Students’ unions face uphill battle in anti-consumerism fight

Efforts to reject a consumerist approach to higher education are undermined by unions’ own reliance on money-making activities, a new study claims

June 16, 2015
Person pushing overloaded shopping trolley
Source: Getty

Student leaders have consistently argued that higher education should not be treated as a consumer product, claiming a “students as partners” approach is a more effective way to manage relations between students and institutions.

Megan Dunn, the current president of the National Union of Students, argued last year that “higher education as distinctive enough to require its own set of norms and codes to govern the relationship between students and providers”, while past president Liam Burns said that the NUS had rejected “going down a consumerist route” in its representation of students.

However, researchers at the University of Surrey, who interviewed managers and students' unions at 10 UK universities, found anti-consumerist positions by unions had “not been successful”.

In a paper published in the British Journal of Sociology of Education this month, Rachel Brooks, the study’s lead author, said that the nature of relationships between unions and their university often makes it difficult for students' unions to reject consumerism – either because they have little independence to develop their own agenda due to financial dependence on their institution, or because they are dependent on their own consumer activities (such as bars, clubs and shops) to retain some independent income.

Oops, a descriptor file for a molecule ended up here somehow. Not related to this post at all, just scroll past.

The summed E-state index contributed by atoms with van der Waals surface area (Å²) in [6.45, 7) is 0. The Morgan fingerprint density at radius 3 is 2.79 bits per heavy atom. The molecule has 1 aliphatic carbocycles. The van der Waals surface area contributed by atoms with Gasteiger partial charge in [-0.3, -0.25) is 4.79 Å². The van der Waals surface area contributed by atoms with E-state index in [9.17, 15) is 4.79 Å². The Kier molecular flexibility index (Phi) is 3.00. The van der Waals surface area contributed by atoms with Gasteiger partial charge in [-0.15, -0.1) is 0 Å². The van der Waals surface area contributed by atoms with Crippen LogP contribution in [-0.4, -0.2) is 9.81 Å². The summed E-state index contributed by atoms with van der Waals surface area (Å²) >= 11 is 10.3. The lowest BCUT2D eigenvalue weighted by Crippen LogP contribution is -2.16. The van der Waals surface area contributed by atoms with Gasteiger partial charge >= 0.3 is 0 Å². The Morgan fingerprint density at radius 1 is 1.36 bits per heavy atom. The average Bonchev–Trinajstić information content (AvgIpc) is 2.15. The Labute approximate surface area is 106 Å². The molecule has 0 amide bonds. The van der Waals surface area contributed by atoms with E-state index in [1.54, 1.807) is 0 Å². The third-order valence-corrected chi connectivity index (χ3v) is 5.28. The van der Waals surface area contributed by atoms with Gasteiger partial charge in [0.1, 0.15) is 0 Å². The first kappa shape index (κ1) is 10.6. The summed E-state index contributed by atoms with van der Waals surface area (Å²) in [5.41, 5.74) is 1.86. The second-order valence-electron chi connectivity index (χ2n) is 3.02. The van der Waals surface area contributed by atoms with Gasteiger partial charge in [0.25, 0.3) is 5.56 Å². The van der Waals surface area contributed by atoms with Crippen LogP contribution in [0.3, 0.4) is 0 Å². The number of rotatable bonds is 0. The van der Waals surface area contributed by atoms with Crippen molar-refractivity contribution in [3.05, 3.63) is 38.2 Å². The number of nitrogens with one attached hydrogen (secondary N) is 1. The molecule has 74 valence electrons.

“The irony for students' unions is that one of the main means of retaining independence and being able to resist consumerist agendas, is by embracing commercialism and providing services to paying students, said Professor Brooks. 

 jack.grove@tesglobal.com

You've reached your article limit

Register to continue

Registration is free and only takes a moment. Once registered you can read a total of 6 articles each month, plus:

  • Sign up for the editor's highlights
  • Receive World University Rankings news first
  • Get job alerts, shortlist jobs and save job searches
  • Participate in reader discussions and post comments
Register

Related universities

Reader's comments (1)

Either this research or this article are very confused, Jack. Students' Unions are arguing against consumerism in Higher Education... not against consumerism everywhere. Buying a sandwich or a beer are very much consumer activities... studying for a degree is not. It would have been really nice if you could have gone into the research in a bit more detail to explore HOW Surrey reached their findings that anti-consumerist positions by unions had “not been successful”.

Have your say

Log in or register to post comments

Most Commented

question marks PhD study

Selecting the right doctorate is crucial for success. Robert MacIntosh and Kevin O'Gorman share top 10 tips on how to pick a PhD

Pencil lying on open diary

Requesting a log of daily activity means that trust between the institution and the scholar has broken down, says Toby Miller

India, UK, flag

Sir Keith Burnett reflects on what he learned about international students while in India with the UK prime minister

Application for graduate job
Universities producing the most employable graduates have been ranked by companies around the world in the Global University Employability Ranking 2016
Construction workers erecting barriers

Directly linking non-EU recruitment to award levels in teaching assessment has also been under consideration, sources suggest